post #7 of 695
I think the deinterlacer has been replaced with the Farjouda and it can deinterlace and scale other sources! Add the better Wolfson dacs and better connectivity to the list and the Integra begins to look quite attractive.
post #8 of 695
Well, one thing I have always liked about Pioneers (except for the 47a which had Cirrus) are the Burr Brown DACs that they've used. But Wolfson also make pretty good DACs too. :)
post #9 of 695
I realize this thread is getting old now, but is there any news on when this player will hit the stores?

It seems as though the Integra Research RDV 7.1 Pre/Pro won't hit until June (originally it was supposed to be April like the DPS 10.5).

I think the DPS 10.5 with the IR RDV 7.1 will be a powerful combination due to the firewire connection for SACD and DVD-A. Then use the HDMI to the display, or potentially use the RDV 7.1 for HDMI switching when that option becomes available later in the year.

These are things you cannot do with Denon or Pioneer...or anyone else that I know of.
post #10 of 695
My dealer just confirmed to me that June is when they expect to see the new Integra/Integra Research products.
post #11 of 695
The DPS-10.5 will use the SIL504 for deinterlacing, and the OPlus Rembrandt 1A for scaling the HDMI output. The player will also deinterlace and scale other sources.
post #12 of 695
Thanks for the info Steve. I guess it wont scale on the analogue outs at all and hence may not be of much use to me if I get a CRT. For those in Europe I spoke to Onkyo Germany (HQ for Europe) a month ago and they said the IR RDV-1.1 was due in June but they hadnt heard of the DPS-10.5!!
post #13 of 695
Are any of these players available yet? Anyone know anything about the analog section or the mpeg decoder?

John
post #14 of 695
Not really a lot of info, but they are to be shipping by July 1...apparently. My best guess is that it is based on the Pioneer 59 avi, but with SI de-interlacing and O-flex scaling. Also, it uses Wolfson DACs, but I don't know what DACs the Pioneer uses.
post #15 of 695
Pioneer uses Burr Browns.
post #16 of 695
We can now resurrect this thread since my local store has one now.

They have moved it around a bit and tested it on various digital displays. They feel the HDMI output is better than component (we should hope so), and it is as nice a picture, if not nicer (if that is a word) than the $11K Farjouda player they have. The owner of the store was not too happy about that.

It was not hooked up when I stopped in today. They needed some cable to connect it to their Qualia projector.

I picked it up, and it felt beefy - for what that is worth. One other thing I noticed; the powercord was quite substantial. Very thick and very flexible...again...for what that is worth.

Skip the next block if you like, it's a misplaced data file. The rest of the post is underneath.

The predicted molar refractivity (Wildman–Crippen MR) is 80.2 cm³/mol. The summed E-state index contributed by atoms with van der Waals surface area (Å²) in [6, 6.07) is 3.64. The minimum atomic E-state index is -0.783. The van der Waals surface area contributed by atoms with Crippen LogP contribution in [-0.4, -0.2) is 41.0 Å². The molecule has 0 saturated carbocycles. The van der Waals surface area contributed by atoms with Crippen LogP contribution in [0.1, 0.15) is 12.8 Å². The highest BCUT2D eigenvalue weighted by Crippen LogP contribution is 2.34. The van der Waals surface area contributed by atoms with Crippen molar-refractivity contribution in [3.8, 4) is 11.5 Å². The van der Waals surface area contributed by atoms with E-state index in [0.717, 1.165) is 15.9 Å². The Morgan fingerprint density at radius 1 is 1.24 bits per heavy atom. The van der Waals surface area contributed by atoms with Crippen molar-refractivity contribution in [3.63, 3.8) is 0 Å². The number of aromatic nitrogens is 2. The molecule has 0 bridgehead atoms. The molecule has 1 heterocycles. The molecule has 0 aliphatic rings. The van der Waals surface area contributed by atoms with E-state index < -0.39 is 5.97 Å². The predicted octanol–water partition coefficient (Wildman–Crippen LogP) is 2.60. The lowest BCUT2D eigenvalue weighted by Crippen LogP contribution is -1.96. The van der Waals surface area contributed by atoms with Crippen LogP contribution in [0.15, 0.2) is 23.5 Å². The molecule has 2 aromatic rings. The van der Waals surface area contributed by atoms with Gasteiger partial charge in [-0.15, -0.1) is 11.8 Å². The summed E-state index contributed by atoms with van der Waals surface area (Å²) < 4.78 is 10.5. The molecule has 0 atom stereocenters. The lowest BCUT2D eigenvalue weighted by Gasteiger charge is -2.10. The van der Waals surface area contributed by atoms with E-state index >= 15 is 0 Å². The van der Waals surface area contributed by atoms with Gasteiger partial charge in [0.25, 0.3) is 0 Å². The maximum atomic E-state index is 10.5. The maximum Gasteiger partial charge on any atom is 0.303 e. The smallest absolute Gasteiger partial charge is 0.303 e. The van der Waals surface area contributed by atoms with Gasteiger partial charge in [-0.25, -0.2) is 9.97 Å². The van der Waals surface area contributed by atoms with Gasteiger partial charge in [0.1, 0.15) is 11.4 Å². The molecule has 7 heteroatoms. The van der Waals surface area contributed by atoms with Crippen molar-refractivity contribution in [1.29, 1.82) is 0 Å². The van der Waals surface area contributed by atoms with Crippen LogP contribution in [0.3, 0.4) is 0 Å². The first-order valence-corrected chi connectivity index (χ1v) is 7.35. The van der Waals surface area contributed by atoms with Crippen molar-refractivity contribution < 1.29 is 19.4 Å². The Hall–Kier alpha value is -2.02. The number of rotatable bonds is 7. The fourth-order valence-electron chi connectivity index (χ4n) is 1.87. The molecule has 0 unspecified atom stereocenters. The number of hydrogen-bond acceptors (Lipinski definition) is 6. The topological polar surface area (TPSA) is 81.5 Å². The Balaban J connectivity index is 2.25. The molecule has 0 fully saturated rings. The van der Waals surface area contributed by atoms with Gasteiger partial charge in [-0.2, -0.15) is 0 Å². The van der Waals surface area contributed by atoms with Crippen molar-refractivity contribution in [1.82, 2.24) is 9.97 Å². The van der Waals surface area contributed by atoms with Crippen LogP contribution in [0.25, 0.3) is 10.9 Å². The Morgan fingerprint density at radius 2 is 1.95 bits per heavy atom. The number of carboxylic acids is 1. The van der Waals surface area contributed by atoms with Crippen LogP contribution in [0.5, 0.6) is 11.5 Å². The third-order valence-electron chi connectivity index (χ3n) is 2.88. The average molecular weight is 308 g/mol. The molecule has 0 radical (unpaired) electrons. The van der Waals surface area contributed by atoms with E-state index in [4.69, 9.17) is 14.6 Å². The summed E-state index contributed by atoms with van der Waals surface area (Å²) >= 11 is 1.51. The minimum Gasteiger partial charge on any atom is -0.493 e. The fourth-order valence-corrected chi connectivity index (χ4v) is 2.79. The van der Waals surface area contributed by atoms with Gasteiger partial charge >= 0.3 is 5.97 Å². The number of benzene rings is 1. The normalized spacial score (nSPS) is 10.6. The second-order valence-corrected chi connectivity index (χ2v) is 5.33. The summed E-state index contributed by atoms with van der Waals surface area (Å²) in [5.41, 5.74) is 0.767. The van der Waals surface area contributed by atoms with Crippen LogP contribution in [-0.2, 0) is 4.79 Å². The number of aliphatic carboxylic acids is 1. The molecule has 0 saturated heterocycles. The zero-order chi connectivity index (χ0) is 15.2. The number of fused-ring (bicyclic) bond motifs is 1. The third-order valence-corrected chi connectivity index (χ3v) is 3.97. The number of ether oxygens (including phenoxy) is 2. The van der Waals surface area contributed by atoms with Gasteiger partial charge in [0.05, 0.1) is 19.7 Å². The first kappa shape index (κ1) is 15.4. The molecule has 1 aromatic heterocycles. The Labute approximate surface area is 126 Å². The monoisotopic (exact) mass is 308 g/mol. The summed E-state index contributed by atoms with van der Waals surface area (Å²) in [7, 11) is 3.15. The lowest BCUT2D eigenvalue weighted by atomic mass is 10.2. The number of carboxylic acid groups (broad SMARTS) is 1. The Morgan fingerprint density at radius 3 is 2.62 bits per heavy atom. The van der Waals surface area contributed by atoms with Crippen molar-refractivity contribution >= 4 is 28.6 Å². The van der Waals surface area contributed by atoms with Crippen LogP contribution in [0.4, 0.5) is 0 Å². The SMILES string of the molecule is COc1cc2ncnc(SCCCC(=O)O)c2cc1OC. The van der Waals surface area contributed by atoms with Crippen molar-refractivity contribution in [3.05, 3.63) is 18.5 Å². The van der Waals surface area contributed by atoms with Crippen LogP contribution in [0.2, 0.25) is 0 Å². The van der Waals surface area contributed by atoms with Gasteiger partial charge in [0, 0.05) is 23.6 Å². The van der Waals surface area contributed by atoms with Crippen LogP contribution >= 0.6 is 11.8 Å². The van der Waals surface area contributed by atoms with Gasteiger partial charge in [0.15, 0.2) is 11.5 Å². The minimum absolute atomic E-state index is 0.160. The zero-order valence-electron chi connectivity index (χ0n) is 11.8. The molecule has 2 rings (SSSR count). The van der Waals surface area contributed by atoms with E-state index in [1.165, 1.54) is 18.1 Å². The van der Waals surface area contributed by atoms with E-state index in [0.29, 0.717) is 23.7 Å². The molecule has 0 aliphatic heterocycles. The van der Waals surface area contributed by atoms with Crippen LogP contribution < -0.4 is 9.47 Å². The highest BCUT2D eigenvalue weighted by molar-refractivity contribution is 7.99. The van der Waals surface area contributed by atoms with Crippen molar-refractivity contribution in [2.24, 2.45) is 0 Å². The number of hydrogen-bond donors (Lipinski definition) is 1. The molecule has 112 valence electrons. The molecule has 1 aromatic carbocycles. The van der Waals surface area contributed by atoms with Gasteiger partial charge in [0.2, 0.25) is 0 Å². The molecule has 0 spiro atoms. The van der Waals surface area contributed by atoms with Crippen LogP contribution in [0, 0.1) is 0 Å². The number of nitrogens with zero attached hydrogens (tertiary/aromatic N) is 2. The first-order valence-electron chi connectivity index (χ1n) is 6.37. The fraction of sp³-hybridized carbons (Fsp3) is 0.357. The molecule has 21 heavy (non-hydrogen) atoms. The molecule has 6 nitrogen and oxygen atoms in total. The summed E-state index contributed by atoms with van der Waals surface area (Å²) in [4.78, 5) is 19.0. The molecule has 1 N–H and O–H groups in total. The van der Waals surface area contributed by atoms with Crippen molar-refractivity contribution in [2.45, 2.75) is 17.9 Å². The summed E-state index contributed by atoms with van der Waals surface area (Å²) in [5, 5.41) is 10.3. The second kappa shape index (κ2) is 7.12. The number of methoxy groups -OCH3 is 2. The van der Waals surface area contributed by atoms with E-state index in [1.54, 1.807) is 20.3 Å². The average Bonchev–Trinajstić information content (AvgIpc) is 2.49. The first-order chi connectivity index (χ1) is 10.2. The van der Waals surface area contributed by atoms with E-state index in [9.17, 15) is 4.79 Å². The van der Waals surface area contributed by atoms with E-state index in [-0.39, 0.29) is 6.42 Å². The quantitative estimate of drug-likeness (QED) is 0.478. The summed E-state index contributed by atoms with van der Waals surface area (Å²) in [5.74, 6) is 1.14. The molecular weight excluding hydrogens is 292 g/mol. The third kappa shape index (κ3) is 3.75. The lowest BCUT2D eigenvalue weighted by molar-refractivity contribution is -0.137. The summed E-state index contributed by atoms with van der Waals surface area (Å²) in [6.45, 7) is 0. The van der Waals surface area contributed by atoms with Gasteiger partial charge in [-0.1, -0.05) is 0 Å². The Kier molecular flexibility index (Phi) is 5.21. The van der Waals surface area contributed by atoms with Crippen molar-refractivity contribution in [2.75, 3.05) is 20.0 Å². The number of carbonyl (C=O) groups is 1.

I will have one when they get more in stock.
post #17 of 695
Any info on iLink? The specs dont have iLink checked off but the rear panel clearly shows the jacks. For the record, HDMI is unchecked under the specs as well.

John
post #18 of 695
"They feel the HDMI output is better than component (we should hope so)"

Now ....... I'm confused. Does this player output 1080i over component or not or is the comment above referring to 480p over HDMI versus 480p over component?

This brings up another question, does anyone know if the $10K Faroudja DVD player with built-in Faroudja scaler outputs 960i or 1080i over component?
post #19 of 695
No, none of these players output a scaled resolution via component, it is not allowed per the DVD spec.
post #20 of 695
My guess is that since the new Integra receiver (and Integra Research pre/pro) has iLink inputs, and they are touting this feature to their dealers, that the iLink outputs in the 10.5 are properly functional. Someone would have to test it to be sure though.

I don't know the details of their comparison between HDMI and component video, but I will say that these folks were quite skeptical of HDMI/DVI (with the exception of the Faroudja player) because the PQ of component video out of a good player was just as good. At least they felt this way until I stopped in yesterday. This change of heart leads me to believe there actually is an improvement.

They probably used the player's video processing for scaling and de-interlacing when trying the HDMI, and maybe just the player's de-interlacing when using component...depending on the display. Perhaps it is not apples to apples, but they would likely try for the best PQ using each scenario.

I am stopping by there again today to drop off some stuff for the owner. I will ask the questions so I can stop guessing at the answers.

Although, once I get one to try, I will know for sure.

Kris - when will you be getting one?
post #21 of 695